Alterations in the Endophyte-Enriched Root-Associated Microbiome of Rice Receiving Growth-Promoting Treatments of Urea Fertilizer and Rhizobium Biofertilizer.


Department of Microbiology & Molecular Genetics, Michigan State University, East Lansing, MI, 48824, USA. [Email]


We examined the bacterial endophyte-enriched root-associated microbiome within rice (Oryza sativa) 55 days after growth in soil with and without urea fertilizer and/or biofertilization with a growth-promotive bacterial strain (Rhizobium leguminosarum bv. trifolii E11). After treatment to deplete rhizosphere/rhizoplane communities, washed roots were macerated and their endophyte-enriched communities were analyzed by 16S ribosomal DNA 454 amplicon pyrosequencing. This analysis clustered 99,990 valid sequence reads into 1105 operational taxonomic units (OTUs) with 97% sequence identity, 133 of which represented a consolidated core assemblage representing 12.04% of the fully detected OTU richness. Taxonomic affiliations indicated Proteobacteria as the most abundant phylum (especially α- and γ-Proteobacteria classes), followed by Firmicutes, Bacteroidetes, Verrucomicrobia, Actinobacteria, and several other phyla. Dominant genera included Rheinheimera, unclassified Rhodospirillaceae, Pseudomonas, Asticcacaulis, Sphingomonas, and Rhizobium. Several OTUs had close taxonomic affiliation to genera of diazotrophic rhizobacteria, including Rhizobium, unclassified Rhizobiales, Azospirillum, Azoarcus, unclassified Rhizobiaceae, Bradyrhizobium, Azonexus, Mesorhizobium, Devosia, Azovibrio, Azospira, Azomonas, and Azotobacter. The endophyte-enriched microbiome was restructured within roots receiving growth-promoting treatments. Compared to the untreated control, endophyte-enriched communities receiving urea and/or biofertilizer treatments were significantly reduced in OTU richness and relative read abundances. Several unique OTUs were enriched in each of the treatment communities. These alterations in structure of root-associated communities suggest dynamic interactions in the host plant microbiome, some of which may influence the well-documented positive synergistic impact of rhizobial biofertilizer inoculation plus low doses of urea-N fertilizer on growth promotion of rice, considered as one of the world's most important food crops.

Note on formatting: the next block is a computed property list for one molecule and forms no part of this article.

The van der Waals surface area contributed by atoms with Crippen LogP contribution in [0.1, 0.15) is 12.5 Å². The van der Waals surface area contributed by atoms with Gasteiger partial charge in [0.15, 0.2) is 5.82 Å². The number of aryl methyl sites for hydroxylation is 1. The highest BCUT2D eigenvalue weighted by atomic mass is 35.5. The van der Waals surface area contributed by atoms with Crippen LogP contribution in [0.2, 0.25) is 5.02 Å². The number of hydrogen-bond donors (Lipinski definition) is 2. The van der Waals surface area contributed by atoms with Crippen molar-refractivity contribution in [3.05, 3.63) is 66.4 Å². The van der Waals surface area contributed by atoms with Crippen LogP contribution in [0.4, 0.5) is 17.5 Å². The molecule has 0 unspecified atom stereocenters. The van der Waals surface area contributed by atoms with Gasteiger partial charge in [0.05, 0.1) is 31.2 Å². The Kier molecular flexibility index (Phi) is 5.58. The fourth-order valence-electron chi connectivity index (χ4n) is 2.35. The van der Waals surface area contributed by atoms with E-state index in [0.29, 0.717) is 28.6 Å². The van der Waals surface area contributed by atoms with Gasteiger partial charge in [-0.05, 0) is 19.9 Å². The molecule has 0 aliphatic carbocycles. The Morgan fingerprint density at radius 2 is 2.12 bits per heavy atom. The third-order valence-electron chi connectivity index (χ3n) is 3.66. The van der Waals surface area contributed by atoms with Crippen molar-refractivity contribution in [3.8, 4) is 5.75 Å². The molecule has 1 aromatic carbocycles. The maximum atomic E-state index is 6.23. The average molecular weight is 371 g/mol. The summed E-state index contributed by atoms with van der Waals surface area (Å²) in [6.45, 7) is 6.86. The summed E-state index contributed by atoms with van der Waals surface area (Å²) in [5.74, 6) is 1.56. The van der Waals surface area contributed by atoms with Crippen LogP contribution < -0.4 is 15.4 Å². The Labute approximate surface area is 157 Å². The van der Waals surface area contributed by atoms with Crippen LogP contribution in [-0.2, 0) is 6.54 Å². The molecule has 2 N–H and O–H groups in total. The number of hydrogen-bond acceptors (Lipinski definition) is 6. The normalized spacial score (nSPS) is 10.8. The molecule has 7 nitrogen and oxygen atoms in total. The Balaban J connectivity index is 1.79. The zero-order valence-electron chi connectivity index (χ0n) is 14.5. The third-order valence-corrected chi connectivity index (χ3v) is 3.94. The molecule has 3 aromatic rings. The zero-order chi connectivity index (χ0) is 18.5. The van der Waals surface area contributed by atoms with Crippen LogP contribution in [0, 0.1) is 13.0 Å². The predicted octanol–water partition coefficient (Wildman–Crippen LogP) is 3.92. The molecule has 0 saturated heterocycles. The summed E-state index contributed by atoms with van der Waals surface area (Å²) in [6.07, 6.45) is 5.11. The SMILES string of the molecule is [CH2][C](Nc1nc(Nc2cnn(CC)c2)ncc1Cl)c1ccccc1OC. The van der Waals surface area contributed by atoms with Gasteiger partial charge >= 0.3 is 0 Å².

Bioinformatics,Community ecology,Microbiome,Plant growth,Rhizobium,Rice,Root endophyte,promoting rhizobacteria,

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